The Unteaming of Teams

Team spirit can be a good thing but when teams starts to compete internally despite having the same goal then it can be a problem.
During a startup meeting for a new project I suggested to the developers that they could bring code to me for testing in an earlier stage. The developers stood up as one entity and shouted “No! We don´t want you or anyone else to file bug reports on our unfinished code!”. The developers were used to having the development and test teams separate and in a kind of competition; the testers were handed the code after it was “done” and then pointed out the errors the developers had made. To calm the developers down and to stress that I was not looking for improving my statistics I told them: “I will not file any bugs before OR after you have delivered your code unless you first agree to it. I can provide help and value by being involved in an earlier stage supporting you.”. And then there was silence…
Once the confusion has settled the developers decided they were ok with the idea. Shortly after that meeting I started to get frequent visits from the developers with suggestions and requests for help with testing of different parts of the software. After four months I was leaving for another assignment and got the question who would be taking over as test lead after me and I replied: “I’m not test lead, that´s the guy over there.”. The answer was followed by the question “Who is that?”.
If you spot teams building walls against each other putting more effort into preparing for long sieges than working together an intervention might be in place. If the people in the teams are not working well together because they are in different teams then Unteaming the teams might help. By unteaming the development and test team and creating a bigger team the cooperation towards our common goal greatly improved. The actual test lead still had the mindset of his team being separate from the other teams and because of this he became less involved in the combined effort. Since he waited for communication via mail or management he missed out on the opportunity to work more proactive.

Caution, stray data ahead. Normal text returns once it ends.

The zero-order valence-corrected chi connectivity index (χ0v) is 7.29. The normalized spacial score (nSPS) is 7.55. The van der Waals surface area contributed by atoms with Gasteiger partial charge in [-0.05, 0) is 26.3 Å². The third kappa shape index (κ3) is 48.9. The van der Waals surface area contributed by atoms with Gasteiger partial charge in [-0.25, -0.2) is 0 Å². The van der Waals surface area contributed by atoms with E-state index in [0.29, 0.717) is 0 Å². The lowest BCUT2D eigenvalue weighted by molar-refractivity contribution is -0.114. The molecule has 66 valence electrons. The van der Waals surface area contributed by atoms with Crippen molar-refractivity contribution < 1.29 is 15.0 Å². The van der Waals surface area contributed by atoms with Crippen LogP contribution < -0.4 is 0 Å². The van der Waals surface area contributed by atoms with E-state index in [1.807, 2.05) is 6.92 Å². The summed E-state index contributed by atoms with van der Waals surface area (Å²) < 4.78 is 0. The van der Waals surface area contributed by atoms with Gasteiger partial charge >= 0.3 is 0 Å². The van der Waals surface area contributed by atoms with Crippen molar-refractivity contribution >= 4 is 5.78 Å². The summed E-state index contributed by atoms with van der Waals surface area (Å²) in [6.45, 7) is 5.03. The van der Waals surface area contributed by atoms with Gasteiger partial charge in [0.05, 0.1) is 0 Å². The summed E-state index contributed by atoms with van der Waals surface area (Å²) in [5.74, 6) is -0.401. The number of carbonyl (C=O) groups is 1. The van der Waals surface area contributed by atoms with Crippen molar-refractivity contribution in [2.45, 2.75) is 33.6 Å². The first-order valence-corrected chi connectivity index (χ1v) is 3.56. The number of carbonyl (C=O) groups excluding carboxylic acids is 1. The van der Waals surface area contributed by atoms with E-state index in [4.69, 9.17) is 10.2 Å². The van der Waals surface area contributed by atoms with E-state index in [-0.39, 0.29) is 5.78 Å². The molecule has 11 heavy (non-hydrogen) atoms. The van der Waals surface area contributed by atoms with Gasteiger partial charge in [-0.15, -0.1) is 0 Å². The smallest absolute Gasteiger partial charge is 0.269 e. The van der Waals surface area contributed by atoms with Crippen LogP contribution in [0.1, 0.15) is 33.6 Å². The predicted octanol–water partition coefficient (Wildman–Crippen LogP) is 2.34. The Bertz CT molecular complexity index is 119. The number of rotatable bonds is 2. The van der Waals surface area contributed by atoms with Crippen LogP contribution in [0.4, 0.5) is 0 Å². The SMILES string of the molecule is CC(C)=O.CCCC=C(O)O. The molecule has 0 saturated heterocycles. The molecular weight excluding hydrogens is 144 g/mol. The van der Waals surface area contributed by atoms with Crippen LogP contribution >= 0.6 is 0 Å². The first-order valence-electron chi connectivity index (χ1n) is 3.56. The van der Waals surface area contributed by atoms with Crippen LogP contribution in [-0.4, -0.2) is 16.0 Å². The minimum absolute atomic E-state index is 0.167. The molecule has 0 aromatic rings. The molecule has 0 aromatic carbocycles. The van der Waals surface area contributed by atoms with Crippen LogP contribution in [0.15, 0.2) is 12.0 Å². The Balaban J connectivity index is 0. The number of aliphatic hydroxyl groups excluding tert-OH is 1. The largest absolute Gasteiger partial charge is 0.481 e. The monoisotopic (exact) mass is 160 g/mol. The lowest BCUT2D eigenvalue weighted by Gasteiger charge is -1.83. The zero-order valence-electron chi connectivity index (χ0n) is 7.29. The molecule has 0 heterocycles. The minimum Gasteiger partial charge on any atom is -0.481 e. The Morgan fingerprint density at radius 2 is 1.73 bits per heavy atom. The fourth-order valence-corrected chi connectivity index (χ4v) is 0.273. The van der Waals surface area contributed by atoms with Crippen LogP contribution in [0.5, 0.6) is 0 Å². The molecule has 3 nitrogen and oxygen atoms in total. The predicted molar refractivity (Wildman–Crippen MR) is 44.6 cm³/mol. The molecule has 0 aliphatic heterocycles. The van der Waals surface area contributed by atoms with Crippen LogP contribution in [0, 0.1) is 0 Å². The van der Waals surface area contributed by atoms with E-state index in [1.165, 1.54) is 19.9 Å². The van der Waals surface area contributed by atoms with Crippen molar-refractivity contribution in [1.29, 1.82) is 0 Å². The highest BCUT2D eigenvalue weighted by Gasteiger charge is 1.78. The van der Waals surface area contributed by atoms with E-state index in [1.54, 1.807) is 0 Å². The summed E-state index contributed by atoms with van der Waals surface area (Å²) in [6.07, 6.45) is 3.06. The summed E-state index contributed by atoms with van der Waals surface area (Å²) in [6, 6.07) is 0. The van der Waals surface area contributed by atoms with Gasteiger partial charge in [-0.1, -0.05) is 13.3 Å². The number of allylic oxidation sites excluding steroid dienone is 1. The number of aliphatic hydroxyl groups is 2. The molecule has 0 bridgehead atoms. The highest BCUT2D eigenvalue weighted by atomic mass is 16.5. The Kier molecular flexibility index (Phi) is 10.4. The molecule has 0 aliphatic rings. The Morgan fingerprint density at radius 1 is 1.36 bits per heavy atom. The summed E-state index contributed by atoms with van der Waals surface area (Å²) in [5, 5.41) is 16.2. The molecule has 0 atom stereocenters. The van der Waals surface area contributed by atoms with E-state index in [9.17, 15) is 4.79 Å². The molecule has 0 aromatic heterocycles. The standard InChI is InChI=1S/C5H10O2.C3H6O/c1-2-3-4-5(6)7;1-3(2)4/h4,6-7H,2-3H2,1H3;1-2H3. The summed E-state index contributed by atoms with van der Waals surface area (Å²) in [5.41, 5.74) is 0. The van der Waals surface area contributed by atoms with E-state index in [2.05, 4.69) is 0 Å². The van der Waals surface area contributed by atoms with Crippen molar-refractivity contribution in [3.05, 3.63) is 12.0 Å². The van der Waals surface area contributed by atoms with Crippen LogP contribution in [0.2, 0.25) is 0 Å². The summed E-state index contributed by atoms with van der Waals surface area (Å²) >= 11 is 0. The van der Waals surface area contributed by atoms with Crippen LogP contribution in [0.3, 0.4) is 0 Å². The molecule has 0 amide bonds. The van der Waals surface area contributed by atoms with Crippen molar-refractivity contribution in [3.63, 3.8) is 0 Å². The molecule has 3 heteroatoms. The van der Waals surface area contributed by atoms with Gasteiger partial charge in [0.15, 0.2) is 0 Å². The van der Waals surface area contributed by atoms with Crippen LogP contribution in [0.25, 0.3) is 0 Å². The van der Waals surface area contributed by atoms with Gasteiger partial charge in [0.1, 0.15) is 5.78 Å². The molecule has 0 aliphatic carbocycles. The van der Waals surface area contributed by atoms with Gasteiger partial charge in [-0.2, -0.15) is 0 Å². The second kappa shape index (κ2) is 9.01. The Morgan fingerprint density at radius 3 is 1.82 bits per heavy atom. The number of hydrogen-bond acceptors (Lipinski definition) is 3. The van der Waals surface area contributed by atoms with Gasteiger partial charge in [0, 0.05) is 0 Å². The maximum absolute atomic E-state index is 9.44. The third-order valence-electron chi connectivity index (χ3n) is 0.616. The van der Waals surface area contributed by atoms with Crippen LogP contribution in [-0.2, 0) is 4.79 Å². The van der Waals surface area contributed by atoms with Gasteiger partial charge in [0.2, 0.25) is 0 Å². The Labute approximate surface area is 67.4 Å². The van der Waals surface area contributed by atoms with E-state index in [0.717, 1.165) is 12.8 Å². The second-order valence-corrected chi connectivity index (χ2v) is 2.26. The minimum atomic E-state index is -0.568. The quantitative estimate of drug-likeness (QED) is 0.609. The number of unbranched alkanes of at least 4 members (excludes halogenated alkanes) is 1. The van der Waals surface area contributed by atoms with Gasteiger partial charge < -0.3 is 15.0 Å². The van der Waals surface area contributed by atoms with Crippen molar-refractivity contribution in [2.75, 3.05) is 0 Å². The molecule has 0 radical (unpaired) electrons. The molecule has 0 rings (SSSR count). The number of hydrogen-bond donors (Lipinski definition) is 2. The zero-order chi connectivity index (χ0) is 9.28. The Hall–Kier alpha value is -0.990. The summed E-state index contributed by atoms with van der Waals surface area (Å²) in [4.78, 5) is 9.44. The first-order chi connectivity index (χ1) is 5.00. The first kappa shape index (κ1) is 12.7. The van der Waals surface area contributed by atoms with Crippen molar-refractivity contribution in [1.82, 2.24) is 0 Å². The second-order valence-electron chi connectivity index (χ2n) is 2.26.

My conclusion from this experience is that team building can be good thing but if it is done at the expense of less collaboration between teams then unteaming can make a positive difference.

And I want to send a thank you to Michael Bolton for pushing me to write this post and who helped me with feedback!

 

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5 Responses to The Unteaming of Teams

  1. Steve Öberg says:

    Excellent post Martin!
    It sums up a lot of my own ideas and experiences.

  2. Maria Kedemo says:

    Interesting read Martin. Were you part of the team from the beginning? I mean part of the formal team or did you belong to an actual test team. I experience that even in formal teams where testers are a part of the team this problem might occur.

  3. Pingback: Five Blogs – 7 December 2012 « 5blogs

  4. martin.nilsson says:

    Thanks Steve and Maria :)

    Maria> I belonged to a test team and was at the meeting as a representative of my team (the team lead could not attend if I remember correctly). And the test team had traditionally started once the developers were “done”.
    I have had the same experience as you have, even though you formally belong to the team there are teams within teams. My experience though is that if the other people understand that you can add value to their work then it gets easier to unteam but there are no silver bullets. My coffee cup is usually my greatest weapon but even that one fails at times :)

    I attended a workshop with Donald Gray recently and he had a method of describing something similar in terms of “containers” which could be seen as a broader definition than a team. Basically you can have containers within teams (devs/testers), in between teams (automation testers/exploratory testers etc) and across organizations (projects with testers/devs/project leaders/managers..). I am thinking about writing a more thorough post about this later on.

    • Maria Kedemo says:

      Please do write that post once you get the time. I think you might have forgotten something to go with the coffee…candy and cake! :-)
      But yes there are many ways to get rid of ‘containers’. The main part I think is communication and to show genuinely interest in others work and profession, to respect each other. Unfortunately as a tester you might have to prove or show how you can be a valuable person to the team exactly as you describe it before you get the respect you want. On the other hand that is the same for most people.

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